The court also held the driver must take affirmative steps to provide identifying information, simply leaving a car at the scene was not enough.

The trial judge’s comments imply he could have been relying on an incorrect understanding of the law, but other bases not considered by the trial court would sustain the conviction. The court vacated the judgment and remanded the case for the trial court to reweigh the evidence, rather than reversing outright. 

Wednesday, August 2, 2017

A § 23-110 Motion Filed After Resentencing Cannot Be Barred As “Second or Successive,” Even If It Challenges the Underlying Conviction

Long v. United States (Long IV) (decided July 20, 2017)

Players: Associate Judges Beckwith and Easterly, Senior Judge Belson. Opinion by Judge Easterly. Vincent A. Jankoski for Mr. Long. Trial Judges: Judith A. Smith & Lynn Leibovitz.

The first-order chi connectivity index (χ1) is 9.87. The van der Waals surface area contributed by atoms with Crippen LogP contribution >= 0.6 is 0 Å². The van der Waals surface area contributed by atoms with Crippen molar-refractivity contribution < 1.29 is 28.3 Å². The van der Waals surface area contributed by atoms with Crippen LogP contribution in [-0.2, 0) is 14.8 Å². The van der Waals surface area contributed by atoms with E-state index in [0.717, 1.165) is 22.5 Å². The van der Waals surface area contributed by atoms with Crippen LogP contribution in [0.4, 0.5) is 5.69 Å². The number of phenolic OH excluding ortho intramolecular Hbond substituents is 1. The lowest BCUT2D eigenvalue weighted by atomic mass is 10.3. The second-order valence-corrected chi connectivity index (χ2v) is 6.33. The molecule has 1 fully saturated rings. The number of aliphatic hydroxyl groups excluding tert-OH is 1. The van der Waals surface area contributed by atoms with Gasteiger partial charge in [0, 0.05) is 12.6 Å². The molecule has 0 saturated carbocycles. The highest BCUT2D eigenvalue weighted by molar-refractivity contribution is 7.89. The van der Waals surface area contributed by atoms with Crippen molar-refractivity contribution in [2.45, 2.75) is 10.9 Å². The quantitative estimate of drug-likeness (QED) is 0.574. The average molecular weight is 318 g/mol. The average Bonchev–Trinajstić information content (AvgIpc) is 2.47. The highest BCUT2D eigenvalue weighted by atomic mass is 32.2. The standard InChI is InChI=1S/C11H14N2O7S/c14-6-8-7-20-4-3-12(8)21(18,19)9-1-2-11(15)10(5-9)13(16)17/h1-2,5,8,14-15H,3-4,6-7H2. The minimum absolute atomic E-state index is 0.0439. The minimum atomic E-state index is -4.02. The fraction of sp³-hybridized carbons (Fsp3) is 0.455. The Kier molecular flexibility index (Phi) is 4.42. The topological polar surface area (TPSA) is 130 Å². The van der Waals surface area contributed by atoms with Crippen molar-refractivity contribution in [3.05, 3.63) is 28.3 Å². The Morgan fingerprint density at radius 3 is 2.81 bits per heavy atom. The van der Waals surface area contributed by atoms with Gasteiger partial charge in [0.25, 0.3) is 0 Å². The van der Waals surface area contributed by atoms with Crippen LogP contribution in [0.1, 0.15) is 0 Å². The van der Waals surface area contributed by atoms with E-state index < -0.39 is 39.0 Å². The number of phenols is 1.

Facts: Mr. Long was convicted of first-degree murder while armed and several lesser offenses in 1998. After a complicated procedural history that spanned 14 years, he filed a second § 23-110 motion for post-conviction relief in 2012 (the 2012 motion). In that motion, filed pro se, Mr. Long challenged his conviction on Fifth Amendment grounds, alleging that he was the victim of a vindictive prosecution and that the government knowingly relied on perjured testimony. Two years later, in April 2014, Judge Smith denied the motion without a hearing.

One month after the denial of his 2012 post-conviction motion, Judge Leibovitz held a new sentencing hearing for Mr. Long, pursuant to the DCCA’s decision in Long III (ordering resentencing due to the failure of prior appellate counsel to raise a meritorious Apprendi claim). At the conclusion of the hearing, Judge Leibovitz issued a new judgment and commitment order.

Following his resentencing, Mr. Long filed two more pro se appeals. The first was a direct appeal from his resentencing, arguing that the trial court had failed to apply the law in effect at the time of his offense. As a result, he argued, he was given a sentence of thirty-five years to life for his murder conviction when he should have been resentenced to life with eligibility for parole after 30 years.